• I’ve known Lori for many, many years. The LAST word I would ever associate with her is “crybaby.” That’s a load of bull. She might be forthright, honest and state her opinions unapologetically, but she’s not a crybaby. She’s not complaining, but she has every right to say if she doesn’t like something. That doesn’t mean she’s whining about it.

    She’s smart and savvy and clearly, any bad reviews given to her by AAR or any other site have made zero difference in her career. She’s super-successful and her readers love her…and vice-versa. I’ve seen her put herself out there for readers in ways that are staggering. She’s generous and caring…truly salt of the earth.

    I believe her when she says that she didn’t realize her readers would be so upset. I believe her because I know, based on the fact that she actively took a pen name for her other series, that she doesn’t want to mislead the very people who made her successful. I think it’s reasonable for her to believe that her readers would love whatever she wrote because she’s still giving them a core Lori Foster romance–vulnerable heroine with a macho hero. Is the setting really that important to readers? Apparently, it is. Now she knows.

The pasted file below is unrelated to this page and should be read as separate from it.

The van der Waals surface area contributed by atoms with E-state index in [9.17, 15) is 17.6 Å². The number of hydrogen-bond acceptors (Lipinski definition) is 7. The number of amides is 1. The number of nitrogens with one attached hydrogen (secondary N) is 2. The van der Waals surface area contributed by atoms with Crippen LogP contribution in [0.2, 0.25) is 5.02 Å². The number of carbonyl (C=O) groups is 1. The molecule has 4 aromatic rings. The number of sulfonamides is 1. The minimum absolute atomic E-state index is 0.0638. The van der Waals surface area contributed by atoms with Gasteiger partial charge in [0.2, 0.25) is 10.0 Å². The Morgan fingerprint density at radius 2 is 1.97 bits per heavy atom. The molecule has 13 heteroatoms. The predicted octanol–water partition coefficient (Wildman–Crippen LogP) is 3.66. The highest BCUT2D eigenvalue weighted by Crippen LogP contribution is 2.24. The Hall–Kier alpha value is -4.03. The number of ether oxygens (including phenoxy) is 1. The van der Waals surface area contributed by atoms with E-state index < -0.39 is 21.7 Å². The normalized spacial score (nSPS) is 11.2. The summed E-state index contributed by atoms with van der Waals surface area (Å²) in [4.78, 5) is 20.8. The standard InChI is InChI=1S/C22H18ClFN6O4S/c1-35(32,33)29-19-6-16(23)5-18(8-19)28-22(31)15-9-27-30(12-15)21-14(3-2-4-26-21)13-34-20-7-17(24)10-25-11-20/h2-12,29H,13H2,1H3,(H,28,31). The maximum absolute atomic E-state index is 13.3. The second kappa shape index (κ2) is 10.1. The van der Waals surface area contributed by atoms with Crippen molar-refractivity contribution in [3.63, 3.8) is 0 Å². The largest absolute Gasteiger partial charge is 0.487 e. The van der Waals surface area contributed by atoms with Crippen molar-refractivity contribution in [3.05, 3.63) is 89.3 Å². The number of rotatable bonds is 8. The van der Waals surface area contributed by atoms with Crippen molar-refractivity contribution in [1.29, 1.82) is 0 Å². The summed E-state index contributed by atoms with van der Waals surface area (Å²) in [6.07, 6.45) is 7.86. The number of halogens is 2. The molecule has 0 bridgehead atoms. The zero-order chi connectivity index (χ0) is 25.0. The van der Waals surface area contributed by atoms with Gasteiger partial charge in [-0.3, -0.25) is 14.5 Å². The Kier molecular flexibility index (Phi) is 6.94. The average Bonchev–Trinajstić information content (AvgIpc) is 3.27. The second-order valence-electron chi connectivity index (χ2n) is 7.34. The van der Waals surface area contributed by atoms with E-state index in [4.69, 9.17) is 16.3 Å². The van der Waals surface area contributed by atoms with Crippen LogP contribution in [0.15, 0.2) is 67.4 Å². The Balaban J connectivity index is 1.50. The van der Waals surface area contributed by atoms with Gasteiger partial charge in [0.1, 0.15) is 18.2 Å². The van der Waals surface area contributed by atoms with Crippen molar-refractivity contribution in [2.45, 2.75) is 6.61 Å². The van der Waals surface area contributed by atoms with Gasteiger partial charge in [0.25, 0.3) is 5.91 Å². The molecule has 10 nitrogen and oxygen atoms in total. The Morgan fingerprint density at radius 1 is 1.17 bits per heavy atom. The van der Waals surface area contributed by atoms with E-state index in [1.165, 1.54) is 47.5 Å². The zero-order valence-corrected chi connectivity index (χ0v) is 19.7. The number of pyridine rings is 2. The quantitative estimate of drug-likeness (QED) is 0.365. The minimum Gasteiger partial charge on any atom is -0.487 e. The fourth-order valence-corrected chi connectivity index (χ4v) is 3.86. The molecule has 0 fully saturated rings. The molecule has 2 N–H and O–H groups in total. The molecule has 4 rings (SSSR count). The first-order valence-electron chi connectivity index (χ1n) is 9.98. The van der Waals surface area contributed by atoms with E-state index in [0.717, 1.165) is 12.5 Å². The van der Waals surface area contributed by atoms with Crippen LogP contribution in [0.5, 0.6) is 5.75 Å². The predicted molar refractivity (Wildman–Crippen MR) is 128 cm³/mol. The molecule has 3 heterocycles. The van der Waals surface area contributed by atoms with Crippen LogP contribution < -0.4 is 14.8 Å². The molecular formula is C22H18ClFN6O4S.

Maybe she should have realized it, but she didn’t, she explained and there is no need for this to be a kerfuffle.

    I haven’t talked to Lori about this at all, but I know her to be a genuine person and I don’t for one minute believe she deliberately set out to mislead her readers. Nor do I think that her right to rail against whatever she wants to makes her a crybaby.

    I get so annoyed over that attitude that authors just have to shut up and be thankful that someone read their book in the first place. I think if someone wants to be snarky in a review of my work, then I should have the right to be snarky right back if I want to–even if it isn’t considered “politically correct.” And trust me, I’ve contained myself many times just for the sake of my blood pressure, but I applaud the authors who speak up.